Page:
The announcement that Michael Keaton would be joining the upcoming Flash movie was met with great shock. Keaton walked away from Batman ahead of Joel Schumacher’s Batman Forever (“[The film] just wasn’t any good, man,”), turning him into “The guy who used to be Batman” for years as he struggled to get away from his superhero shadow. That changed with Birdman, when his character seemed like a metacommentary on his own career, and with Spider-Man: Homecoming, when he returned to cape movies as the villainous Vulture, but by then, Keaton’s version was multiple Batmen in the past.
The grand return of Tim Burton’s Batman and arguably the best Bruce Wayne ever put to film was unexpected in the first place, and his placement feels absurd. Could Keaton be playing the same Bruce Wayne that he did 30 years ago in The Flash movie? Possibly, and the idea behind his character provides the most hope for the DCEU multiverse we’ve had on the film side maybe ever.
At this point, it feels almost certain that Keaton will be playing a Batman Beyond version of Bruce Wayne. To briefly summarize: there are an infinite number of Batmen in the multiverse. There’s Vampire Batman. There’s Green Lantern Batman. There’s Evil Joker Batman. Cyborg T-Rex Batman. And those are just the ones we’ve written about recently.
There’s also Atomic Knight Batman, Chibi Batman, Damian Wayne, Bat-Zarro, Leatherwing – an infinite range of possibilities. On one of these parallel realities (Earth 12, if we’re being comics accurate), Bruce Wayne, old and falling apart, built a cybernetically enhanced suit for himself, pushed all his friends and loved ones away, and was eventually saved by teenaged Terry McGuiness from an age- and stubbornness-related collapse. Terry then took up the Bat-mantle, juggling Batman problems with the problems common to being a teenager – girls, Christopher Walken dressed as a pumpkin, falling asleep in class – while Bruce coached him through how to be Batman from the computer in the Batcave.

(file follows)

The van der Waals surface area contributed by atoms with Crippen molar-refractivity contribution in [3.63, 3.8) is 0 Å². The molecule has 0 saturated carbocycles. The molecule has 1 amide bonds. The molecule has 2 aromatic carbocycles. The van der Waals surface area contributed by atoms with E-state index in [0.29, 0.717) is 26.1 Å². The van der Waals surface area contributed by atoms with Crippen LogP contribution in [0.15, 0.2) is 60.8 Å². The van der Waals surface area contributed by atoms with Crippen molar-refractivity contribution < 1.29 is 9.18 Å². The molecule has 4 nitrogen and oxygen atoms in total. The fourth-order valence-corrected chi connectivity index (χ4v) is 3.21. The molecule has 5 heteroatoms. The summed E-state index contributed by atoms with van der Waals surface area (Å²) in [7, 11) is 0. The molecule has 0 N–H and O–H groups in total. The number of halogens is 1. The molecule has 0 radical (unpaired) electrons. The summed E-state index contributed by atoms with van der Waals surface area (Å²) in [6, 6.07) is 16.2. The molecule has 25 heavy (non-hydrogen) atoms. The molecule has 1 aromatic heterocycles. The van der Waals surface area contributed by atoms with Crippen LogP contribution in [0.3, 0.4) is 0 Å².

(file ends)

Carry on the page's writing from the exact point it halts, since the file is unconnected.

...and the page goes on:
In many ways, Batman Beyond became the template for shows that came in the future – Flash has his crew at S.T.A.R. Labs, Supergirl at the D.E.O. It also sounds like a viable model for this movie. Ezra Miller’s Flash was already the new kid in the cursed 2017 Justice League film. His awe at meeting Batman was one of the more memorable parts of the movie. He would be a natural fit in a similar Terry McGuinness, overwhelmed new hero role. But it would be odd to have old Bruce Wayne be his mentor when he worked with slightly less old Bruce Wayne in his first cinematic appearance. Doubly so if the movie is in fact based on Flashpoint.
Flashpoint was a fairly linear story, as far as DC events go. The Flash started in the present; ran back to his past; screwed everything up; ran back to the same point in his past; and then returned to an altered present. It was moving back and forth along the same line, with only minor branching for some alternate universe shenanigans. That would probably have to change to fit Keaton in as his old mentor, but it’s not much of a leap to have Flash bouncing around the multiverse.
In fact, the Flash was the first character to canonize DC’s multiverse. Waaaay back in 1961, Barry Allen figured out that if he vibrated at the right frequency, he could travel between parallel Earths, and visited Jay Garrick, the Flash from Barry’s old comics who inspired him to become a costumed hero, in Earth-2’s Keystone City.
From there, just about every important story dealing with the Multiverse has had a Flash at its core, from Crisis on Infinite Earths (where Barry died fighting the Anti-Monitor) through Final Crisis (where Barry returned from the dead) and in plenty of other places. The Multiverse is as integral to the Flash mythos as the Speed Force is. It’s even seeped over to the live action portrayals of the characters – Miller made a surprise, hush hush cameo in the TV Crisis playing movie Barry, meeting his television counterpart in the wildest moment of a bonkers crossover.
So we know there’s precedent, and we know there’s plenty of source material to put Michael Keaton on Earth-12. The only thing left to do, it seems, is hope nobody decides to make him Flashpoint Thomas Wayne instead.